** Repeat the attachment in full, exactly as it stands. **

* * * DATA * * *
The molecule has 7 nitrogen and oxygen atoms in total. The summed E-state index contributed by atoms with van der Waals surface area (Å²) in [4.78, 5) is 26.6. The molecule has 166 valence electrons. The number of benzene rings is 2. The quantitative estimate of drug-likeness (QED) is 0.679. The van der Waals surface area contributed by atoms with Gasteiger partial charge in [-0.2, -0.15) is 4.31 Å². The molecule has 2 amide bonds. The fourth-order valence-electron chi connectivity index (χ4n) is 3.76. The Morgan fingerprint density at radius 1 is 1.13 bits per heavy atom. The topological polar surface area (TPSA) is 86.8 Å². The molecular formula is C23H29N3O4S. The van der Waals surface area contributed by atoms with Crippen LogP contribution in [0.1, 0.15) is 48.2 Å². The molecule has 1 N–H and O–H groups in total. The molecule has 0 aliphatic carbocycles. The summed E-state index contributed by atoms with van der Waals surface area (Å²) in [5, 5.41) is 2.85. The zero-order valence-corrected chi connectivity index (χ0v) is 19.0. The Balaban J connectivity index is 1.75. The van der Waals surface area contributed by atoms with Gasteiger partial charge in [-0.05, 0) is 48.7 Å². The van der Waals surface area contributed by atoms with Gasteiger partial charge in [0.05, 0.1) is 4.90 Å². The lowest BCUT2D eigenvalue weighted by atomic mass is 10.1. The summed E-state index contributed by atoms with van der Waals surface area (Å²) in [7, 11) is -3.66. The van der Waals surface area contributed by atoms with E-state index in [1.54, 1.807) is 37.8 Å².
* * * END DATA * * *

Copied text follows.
The molecule has 7 nitrogen and oxygen atoms in total. The summed E-state index contributed by atoms with van der Waals surface area (Å²) in [4.78, 5) is 26.6. The molecule has 166 valence electrons. The number of benzene rings is 2. The quantitative estimate of drug-likeness (QED) is 0.679. The van der Waals surface area contributed by atoms with Gasteiger partial charge in [-0.2, -0.15) is 4.31 Å². The molecule has 2 amide bonds. The fourth-order valence-electron chi connectivity index (χ4n) is 3.76. The Morgan fingerprint density at radius 1 is 1.13 bits per heavy atom. The topological polar surface area (TPSA) is 86.8 Å². The molecular formula is C23H29N3O4S. The van der Waals surface area contributed by atoms with Crippen LogP contribution in [0.1, 0.15) is 48.2 Å². The molecule has 1 N–H and O–H groups in total. The molecule has 0 aliphatic carbocycles. The summed E-state index contributed by atoms with van der Waals surface area (Å²) in [5, 5.41) is 2.85. The zero-order valence-corrected chi connectivity index (χ0v) is 19.0. The Balaban J connectivity index is 1.75. The van der Waals surface area contributed by atoms with Gasteiger partial charge in [-0.05, 0) is 48.7 Å². The van der Waals surface area contributed by atoms with Gasteiger partial charge in [0.05, 0.1) is 4.90 Å². The lowest BCUT2D eigenvalue weighted by atomic mass is 10.1. The summed E-state index contributed by atoms with van der Waals surface area (Å²) in [7, 11) is -3.66. The van der Waals surface area contributed by atoms with E-state index in [1.54, 1.807) is 37.8 Å².